Iconic Dishes: 416 Snack Bar
Toronto's late-night legend and industry favourite 416 Snack Bar shares the stories behind some of their best-known dishes.
Ten years on, 416 Snack Bar feels as close to a restaurant institution as you could hope to have without a plaque on the wall. Always a fun time, the raucous dining room — which offers bite-sized portions from every cultural corner of the city — is a larger-than-life (sometimes sweaty) experience that belies its diminutive square footage.
Still relevant, still delicious and still that cool-as-hell spot you can’t help but show off to out-of-towners, the Bathurst Street icon is perhaps the best representation of Toronto as a whole.
“There’s a low self-esteem thing that Toronto has had going for a long time with self-comparisons to Montreal or New York,” says Adrian Ravinsky, co-owner at 416 Snack Bar. “And it’s like, no, man, this is a sweet, medium-sized city — and I think that’s something worth celebrating.”
Classier than a dive bar, but way too much fun to be deemed just a restaurant, the small-plate staple was inspired by a pintxo-fuelled trip to San Sebastián more than a decade ago.
Initially imagined as a Toronto sandwich shop, the bar’s offering began to unfurl into a multicultural medley of handheld delights, from Japanese-inspired Temaki spicy tuna handrolls and Taiwanese-style bao to Ethiopian injera.
“It’s sort of like a tapas bar, but it’s not Spanish,” explains Ravinsky. “Small plates of delicious food that you’re meant to drink with and take your time eating, and everything is three to six bites. There’s no cutlery, so prepare yourself for that.”
Toronto is a sweet, medium-sized city — and I think that’s something worth celebrating
Before inspiration for their bricks-and-mortar spot struck, 416 Snack Bar was a food blog with a healthy following chronicling Toronto’s under-the-radar culinary scene. When they weren’t bussing tables, school pals and co-creators Ravinksy and Dave Stewart could be found on food tours of the inner suburbs.
“That’s kind of what 416 Snack Bar (the blog) was about, discovering ingredients in Chinatown and finding the best Jamaican beef patty in town.”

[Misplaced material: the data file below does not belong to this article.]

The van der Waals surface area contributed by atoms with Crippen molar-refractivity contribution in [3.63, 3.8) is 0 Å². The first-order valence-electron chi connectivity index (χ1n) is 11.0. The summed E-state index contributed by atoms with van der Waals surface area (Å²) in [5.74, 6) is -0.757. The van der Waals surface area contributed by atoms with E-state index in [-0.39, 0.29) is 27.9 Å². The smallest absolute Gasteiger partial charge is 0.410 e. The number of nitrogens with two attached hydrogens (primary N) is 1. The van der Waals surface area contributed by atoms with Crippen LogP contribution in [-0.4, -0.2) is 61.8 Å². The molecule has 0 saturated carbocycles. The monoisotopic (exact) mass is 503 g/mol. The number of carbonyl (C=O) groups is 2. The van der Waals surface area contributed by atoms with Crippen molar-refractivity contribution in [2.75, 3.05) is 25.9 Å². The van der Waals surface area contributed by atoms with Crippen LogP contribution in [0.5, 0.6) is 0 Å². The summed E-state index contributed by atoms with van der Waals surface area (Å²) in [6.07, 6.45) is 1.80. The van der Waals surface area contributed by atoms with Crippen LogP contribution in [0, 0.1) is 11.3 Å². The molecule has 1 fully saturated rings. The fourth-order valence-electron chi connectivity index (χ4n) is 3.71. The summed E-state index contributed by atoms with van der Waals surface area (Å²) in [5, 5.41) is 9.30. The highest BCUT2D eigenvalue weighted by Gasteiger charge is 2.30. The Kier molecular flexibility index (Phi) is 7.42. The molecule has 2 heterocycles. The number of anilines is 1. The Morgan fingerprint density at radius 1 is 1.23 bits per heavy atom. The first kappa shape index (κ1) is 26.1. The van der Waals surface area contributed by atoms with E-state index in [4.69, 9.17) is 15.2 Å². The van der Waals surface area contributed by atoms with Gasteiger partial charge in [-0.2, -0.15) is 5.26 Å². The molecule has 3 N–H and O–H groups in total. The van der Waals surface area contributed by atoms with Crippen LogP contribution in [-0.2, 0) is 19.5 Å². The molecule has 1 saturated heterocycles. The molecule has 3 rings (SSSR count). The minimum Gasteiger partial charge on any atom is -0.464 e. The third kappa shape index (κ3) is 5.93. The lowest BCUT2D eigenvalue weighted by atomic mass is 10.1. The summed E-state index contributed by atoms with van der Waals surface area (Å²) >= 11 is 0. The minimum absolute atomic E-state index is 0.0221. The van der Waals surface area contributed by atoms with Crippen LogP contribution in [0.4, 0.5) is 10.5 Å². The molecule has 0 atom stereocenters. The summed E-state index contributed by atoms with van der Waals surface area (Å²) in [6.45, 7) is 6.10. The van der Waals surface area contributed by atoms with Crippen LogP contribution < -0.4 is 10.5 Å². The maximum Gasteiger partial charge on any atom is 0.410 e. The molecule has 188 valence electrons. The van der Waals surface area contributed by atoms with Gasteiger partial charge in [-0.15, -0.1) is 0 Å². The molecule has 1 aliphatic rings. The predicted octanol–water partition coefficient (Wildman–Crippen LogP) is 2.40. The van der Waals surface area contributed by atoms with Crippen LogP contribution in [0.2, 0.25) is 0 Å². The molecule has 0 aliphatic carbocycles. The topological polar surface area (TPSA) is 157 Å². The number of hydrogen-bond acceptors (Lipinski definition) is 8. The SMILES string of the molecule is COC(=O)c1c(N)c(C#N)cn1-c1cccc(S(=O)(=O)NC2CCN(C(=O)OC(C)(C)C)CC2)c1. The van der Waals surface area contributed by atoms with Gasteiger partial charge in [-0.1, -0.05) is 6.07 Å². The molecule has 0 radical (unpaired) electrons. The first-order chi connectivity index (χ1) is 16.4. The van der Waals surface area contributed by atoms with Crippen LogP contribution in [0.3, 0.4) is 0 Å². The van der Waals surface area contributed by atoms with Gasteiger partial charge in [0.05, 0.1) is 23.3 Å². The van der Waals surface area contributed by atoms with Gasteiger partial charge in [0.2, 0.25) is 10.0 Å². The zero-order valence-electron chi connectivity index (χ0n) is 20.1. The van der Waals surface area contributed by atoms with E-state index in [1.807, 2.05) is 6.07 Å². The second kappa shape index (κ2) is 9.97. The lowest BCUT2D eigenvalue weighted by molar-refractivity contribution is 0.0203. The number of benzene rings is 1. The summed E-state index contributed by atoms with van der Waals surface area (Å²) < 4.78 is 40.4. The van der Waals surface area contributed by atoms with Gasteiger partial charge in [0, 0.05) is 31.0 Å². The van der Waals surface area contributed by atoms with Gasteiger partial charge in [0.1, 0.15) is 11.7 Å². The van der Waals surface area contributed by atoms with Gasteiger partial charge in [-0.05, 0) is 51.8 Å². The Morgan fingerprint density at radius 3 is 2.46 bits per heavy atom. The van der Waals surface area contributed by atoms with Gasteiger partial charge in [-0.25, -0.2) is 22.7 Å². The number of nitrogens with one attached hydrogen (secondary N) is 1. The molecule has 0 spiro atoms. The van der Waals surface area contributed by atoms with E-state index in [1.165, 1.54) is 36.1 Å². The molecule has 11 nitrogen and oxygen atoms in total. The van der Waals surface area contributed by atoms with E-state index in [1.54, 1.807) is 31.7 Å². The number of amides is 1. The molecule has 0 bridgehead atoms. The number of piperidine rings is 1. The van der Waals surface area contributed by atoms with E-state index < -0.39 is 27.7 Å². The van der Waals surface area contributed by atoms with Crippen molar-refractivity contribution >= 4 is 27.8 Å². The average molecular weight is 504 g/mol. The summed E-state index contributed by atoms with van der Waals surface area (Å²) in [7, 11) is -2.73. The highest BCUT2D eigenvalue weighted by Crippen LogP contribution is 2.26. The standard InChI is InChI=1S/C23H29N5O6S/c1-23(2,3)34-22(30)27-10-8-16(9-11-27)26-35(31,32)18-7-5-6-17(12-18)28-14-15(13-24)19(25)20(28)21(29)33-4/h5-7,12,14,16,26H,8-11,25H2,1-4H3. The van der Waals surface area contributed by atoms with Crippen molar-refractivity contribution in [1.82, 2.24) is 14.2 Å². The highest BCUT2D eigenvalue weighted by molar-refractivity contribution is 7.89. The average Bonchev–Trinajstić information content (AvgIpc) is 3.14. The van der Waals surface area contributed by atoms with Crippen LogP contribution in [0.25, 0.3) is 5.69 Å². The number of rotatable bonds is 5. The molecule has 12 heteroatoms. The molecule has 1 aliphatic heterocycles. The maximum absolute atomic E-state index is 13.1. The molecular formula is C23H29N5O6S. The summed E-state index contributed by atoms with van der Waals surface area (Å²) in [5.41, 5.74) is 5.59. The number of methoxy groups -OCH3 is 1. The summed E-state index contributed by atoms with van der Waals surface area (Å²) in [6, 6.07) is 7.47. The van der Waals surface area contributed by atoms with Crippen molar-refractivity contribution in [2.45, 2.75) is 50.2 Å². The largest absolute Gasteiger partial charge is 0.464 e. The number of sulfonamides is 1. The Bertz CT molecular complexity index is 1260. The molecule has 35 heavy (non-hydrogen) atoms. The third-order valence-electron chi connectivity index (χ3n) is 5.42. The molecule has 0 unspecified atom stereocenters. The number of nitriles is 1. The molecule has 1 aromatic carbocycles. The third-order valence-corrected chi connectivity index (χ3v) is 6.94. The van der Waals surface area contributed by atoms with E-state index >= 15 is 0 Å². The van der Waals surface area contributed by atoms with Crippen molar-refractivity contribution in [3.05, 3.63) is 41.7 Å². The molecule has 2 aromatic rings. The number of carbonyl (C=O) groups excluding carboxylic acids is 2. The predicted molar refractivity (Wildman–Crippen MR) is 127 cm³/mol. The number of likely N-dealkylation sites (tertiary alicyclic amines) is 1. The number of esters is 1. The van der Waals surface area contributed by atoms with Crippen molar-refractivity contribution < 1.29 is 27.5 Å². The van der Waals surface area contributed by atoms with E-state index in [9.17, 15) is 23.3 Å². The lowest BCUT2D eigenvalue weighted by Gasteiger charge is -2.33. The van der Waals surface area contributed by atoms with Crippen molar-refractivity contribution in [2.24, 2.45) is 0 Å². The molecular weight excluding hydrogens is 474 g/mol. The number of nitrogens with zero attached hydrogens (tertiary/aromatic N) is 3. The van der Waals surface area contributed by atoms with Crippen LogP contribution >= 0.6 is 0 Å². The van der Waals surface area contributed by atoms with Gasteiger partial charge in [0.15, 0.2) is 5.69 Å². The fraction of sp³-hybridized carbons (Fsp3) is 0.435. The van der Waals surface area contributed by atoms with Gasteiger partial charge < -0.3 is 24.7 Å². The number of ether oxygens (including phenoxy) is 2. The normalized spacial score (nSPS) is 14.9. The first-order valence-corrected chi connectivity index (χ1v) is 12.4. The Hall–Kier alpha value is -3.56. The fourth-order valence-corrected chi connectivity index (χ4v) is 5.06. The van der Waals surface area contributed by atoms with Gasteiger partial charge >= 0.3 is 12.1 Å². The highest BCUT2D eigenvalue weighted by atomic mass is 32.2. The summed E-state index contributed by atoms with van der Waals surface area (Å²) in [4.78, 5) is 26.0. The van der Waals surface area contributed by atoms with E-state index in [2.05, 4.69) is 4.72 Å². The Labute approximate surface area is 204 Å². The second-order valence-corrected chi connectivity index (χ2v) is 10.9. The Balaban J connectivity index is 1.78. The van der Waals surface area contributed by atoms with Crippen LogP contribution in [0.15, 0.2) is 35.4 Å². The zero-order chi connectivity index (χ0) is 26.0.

No less noble a pursuit, the snacking spot also aimed to fill the hospitality industry’s late-night dining dilemma. “After 11 o’clock, there was absolutely fucking nothing to eat in the city,” says Ravinksy. “Being open until 2 a.m., seven days a week, no matter how busy or slow, has been our M.O. from day one.”
In fact, the bar’s insider clientele of cooks and servers is how I stumbled upon 416 Snack Bar before I’d even moved to Toronto. A VICE Munchies Chef’s Night Out video from 2013, following Grant van Gameren, Guy Rawlings and Bar Isabel alumni on a crawl around the city, with stop offs at faves like 416, made me feel like I’d been given the keys to the city.
Ravinsky, who showed his long term girlfriend this video for the first time just a few months ago, believes that it should serve as a welcome reminder that things won’t always be so bleak. “I texted some industry pals afterwards and said, ‘Guys, don’t forget — things are gonna go back to being great again.’”
In our first installment of this series, Ravinsky walks us through five of the most iconic dishes at 416 Snack Bar.
"This is one of my favourites. It was actually an adaptation that one of our staff members requested, because we had an eggplant sandwich where the eggplant disc was the filling. Maggie Chu [of Maggie Chu’s Noodlebar], who worked for us for years, said ‘Can I have two eggplants on the outside and all the other stuff on the inside?’